Prosecutor scraps investigation into truck filled with warheads

The case, known as the “rocket warhead” case, was dropped by the prosecutor of the Anti-Smuggling and Organized Crime Bureau. Truck driver L.K. (47), machinist I.P. (42) and Y.E.H. (43), who spent two months in jail, are now preparing to sue the state for pecuniary and non-pecuniary damages.

The case was placed under a publication ban after it was deemed that the information pertaining to the case included “documents possessing characteristics of state secrets.”

In November 2013, Turkish security forces seized the truck loaded with 935 rocket warheads and other weapons in an industrial estate of the southern province of Adana upon receiving an anonymous tip-off for alleged narcotics smuggling.

The order for the 935 cast-iron blocks to be converted into warheads identified as 120 millimeter mortar shells was given by Heysem Topalca, a Turkish official known be involved in lawsuits regarding terrorist bombings in Turkey.

One in particular linked him to a case in which two suspects, who stood trial as part of an investigation into the twin bombings in Reyhanlı, confessed that Topalca had pushed them to mastermind the attack.

The attack in Reyhanlı that took place on May 11, 2013, when two car bombs exploded and killed at least 52 people and injured 140, was one of the most deadly acts of terrorism to have occurred on Turkish soil.

Topalca was also accused of facilitating the entry of the terrorists from Syria into Turkey who killed 3 people, including two police officers, in Nigde in March 2014.

In February 2013, the prosecutor said the investigation found that a National Intelligence Organization (MİT) official had purchased SIM cards for the four suspects who orchestrated the car bombing attacks in Cilvegozu, a Turkish border town. At least 14 people were killed in the attack, including several Turkish nationals.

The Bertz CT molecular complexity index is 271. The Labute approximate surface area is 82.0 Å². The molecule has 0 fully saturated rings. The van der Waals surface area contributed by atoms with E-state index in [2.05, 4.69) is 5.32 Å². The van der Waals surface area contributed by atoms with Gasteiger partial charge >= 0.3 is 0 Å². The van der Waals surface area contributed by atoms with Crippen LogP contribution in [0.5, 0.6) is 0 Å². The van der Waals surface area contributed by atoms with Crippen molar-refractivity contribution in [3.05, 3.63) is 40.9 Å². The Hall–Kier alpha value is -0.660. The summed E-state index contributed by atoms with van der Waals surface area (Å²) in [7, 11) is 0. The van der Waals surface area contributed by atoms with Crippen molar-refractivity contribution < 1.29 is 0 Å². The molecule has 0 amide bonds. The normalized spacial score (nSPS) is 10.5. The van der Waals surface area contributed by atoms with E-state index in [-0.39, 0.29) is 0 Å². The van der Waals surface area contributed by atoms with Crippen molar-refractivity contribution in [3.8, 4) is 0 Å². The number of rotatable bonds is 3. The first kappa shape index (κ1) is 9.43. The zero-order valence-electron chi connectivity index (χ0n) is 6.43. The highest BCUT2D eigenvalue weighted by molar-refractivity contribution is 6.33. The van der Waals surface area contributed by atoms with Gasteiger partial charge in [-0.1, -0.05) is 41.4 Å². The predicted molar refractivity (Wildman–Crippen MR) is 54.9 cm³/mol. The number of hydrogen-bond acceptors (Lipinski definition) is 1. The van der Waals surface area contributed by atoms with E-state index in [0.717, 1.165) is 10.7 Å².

Turkey has wanted Syrian President Bashar al-Assad removed from power ever since the uprising of — what is now a fully-fledged — civil war in the spring of 2011 in its neighbor. Assad is a member Shiite Islam, whose members are a minority in both Sunni-dominated Syria and Turkey.

The investigation into 23 suspects, including Topalca, was dropped as the prosecutor found that the rocket warheads “had not yet been converted into mortar shells.”

The discovery of the truck loaded with warheads in Adana was a precursor to the interception of the trucks belonging to the MİT in 2014 that were reportedly carrying weapons to radical groups in Syria.

Early in 2014, an anonymous tip-off led to the interception of a number of trucks on the suspicion of weapons smuggling. The first operation took place in Hatay on Jan. 1, 2014. Similarly, on Jan. 19, 2014, after another anonymous tip-off, three more trucks were stopped and searched in Turkey’s southern Adana province, revealing that they were packed full with weapons.

President Recep Tayyip Erdogan recently unwittingly validated claims made by critics that the Turkish government was sending weapon-filled trucks to radical groups in Syria by sarcastically asking, “So what if the MİT trucks were filled with weapons?”

Justice and Development Party (AK Party) officials have called the 2014 investigation into the MİT trucks carrying weapons “treason and espionage” on the part of the prosecutors as the trucks were said to be transporting “humanitarian aid” to the Bayır-Bucak Turkmens. However, claims were also made by the opposition and by the Turkish media that the trucks were in fact transporting weapons to radical factions in Syria.

Erdogan, who was prime minister at the time, said during a television program immediately after the interception of the trucks became public knowledge that the trucks were carrying aid supplies to Turkmens in Syria.

Many high-level Turkish officials, including then-President Abdullah Gul, said the trucks’ cargo was a “state secret,” which led some to speculate that the trucks were carrying arms.

However, Syrian-Turkmen Assembly Vice Chairman Hussein al-Abdullah said in January 2014 that no trucks carrying aid had arrived from Turkey.